The BBC Proms celebrated Stax Records with a performance by Jools Holland and his Rhythm and Blues Orchestra at the Royal Albert Hall. Joining him were legends of the label and some other famous faces.

We were there to witness this special night at the Proms.

If we’re being pedantic, ‘Prom 65, Stax Records: 50 Years of Soul’ is actually a fairly inaccurate title. A quick Google search would have revealed to the BBC Proms planners that Stax was actually founded in 1957 as Satellite Records, and re-branded in 1961. They would also have found out that although 2017 isn’t the fiftieth anniversary of the label’s founding, it is the fiftieth anniversary of the death of Otis Redding. Presumably someone somewhere conflated the two, and assumed no one would care and that a prom honouring the death of Otis Redding was a bit morbid.

Now some have suggested that the Proms is no place for such popular music to be played: the Proms is, on their account, for “serious music” only. Sure, the Proms are traditionally a celebration of classical music, but to suggest it diminishes the event is absurd. The inclusion of a Late Night Prom that celebrates soul music does not take away from the two months of classical performances beforehand. And who gets to determine what “serious music” is? What could be more serious than music that was integral to the American civil rights movement, inspiring generations of Americans to fight for their freedoms?

Those who shunned the Prom missed out on an excellent 75 minutes of soul music. Jools Holland might not be to everyone’s taste (particularly his weird way of introducing acts whilst walking  and speaking backwards), but his Rhythm and Blues Orchestra did an excellent job serving as the night’s house band. They were aided by the presence of two of Stax’s greatest legends: Booker T Jones on Hammond organ, and Steve Cropper on guitar. Jones and Cropper were part of the MGs at Stax, serving as the label’s house band for many of the label’s earliest hits. It was clear that Cropper, decked in black shirt and trousers, and Jones, looking hip in his blue suit jacket and matching hat, were enjoying themselves, with Cropper at times seemingly overwhelmed by the reaction of the crowd.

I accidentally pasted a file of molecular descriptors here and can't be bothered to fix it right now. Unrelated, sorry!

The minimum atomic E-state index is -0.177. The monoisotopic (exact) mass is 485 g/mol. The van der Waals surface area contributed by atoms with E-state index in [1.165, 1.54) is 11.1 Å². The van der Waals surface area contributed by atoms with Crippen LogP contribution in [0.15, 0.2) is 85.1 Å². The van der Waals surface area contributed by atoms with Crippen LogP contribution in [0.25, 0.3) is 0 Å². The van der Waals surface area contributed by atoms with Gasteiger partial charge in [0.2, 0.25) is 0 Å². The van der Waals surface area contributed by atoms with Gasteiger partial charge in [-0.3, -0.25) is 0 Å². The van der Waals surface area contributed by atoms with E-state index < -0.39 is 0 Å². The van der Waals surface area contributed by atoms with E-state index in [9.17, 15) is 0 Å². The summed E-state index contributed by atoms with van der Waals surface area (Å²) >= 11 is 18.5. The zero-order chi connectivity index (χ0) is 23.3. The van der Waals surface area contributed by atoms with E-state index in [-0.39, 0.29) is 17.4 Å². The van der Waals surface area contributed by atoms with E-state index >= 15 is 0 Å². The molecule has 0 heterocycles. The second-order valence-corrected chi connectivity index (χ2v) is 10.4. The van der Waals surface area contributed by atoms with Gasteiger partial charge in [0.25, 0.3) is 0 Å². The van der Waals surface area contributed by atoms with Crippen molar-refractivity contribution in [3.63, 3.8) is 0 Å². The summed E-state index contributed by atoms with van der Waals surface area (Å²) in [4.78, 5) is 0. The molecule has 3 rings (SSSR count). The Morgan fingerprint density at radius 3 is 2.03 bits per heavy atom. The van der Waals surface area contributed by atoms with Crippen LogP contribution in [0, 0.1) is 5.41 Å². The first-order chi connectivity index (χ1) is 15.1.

No doubt in order to try and give the Prom a bigger appeal to television audiences, the BBC hired the services of James Morrison, Beverly Knight and Sir Tom Jones for the night. The trio kicked off the night’s music with a lukewarm cover of ‘Sweet Soul Music‘, before Sir Tom was left to perform a heartfelt cover of Otis Redding’s ‘Hard to Handle‘. Sir Tom looked a little frail (he cancelled a planned US tour the same day as the Prom) but he still put in a decent performance, honouring a man who he’s named dropped repeatedly on Saturday night TV.

However, the inclusion of Morrison, Knight and Sir Tom wasn’t really necessary once Holland started brining out the Stax big guns. First on the stage was none other than Sam Moore, one half of the electric duo Sam & Dave. Though the duo weren’t technically Stax artists however, they, along with Wilson Pickett, were signed to Atlantic Records but were then sent to Stax to record (Atlantic also had a distribution deal with Stax in the early sixties).

Moore is 81 and rarely makes live appearances these days; usually these are reserved for Bruce Springsteen or, more recently, the 45th President of the United States. Given his age Moore is still pretty impressive vocally, summoning some of the energy he and Dave exuded back in the sixties. He performed a duet with Sir Tom, ‘I Can’t Stand for Falling Down’ before being left alone on stage to perform the classic ‘Soul Man’.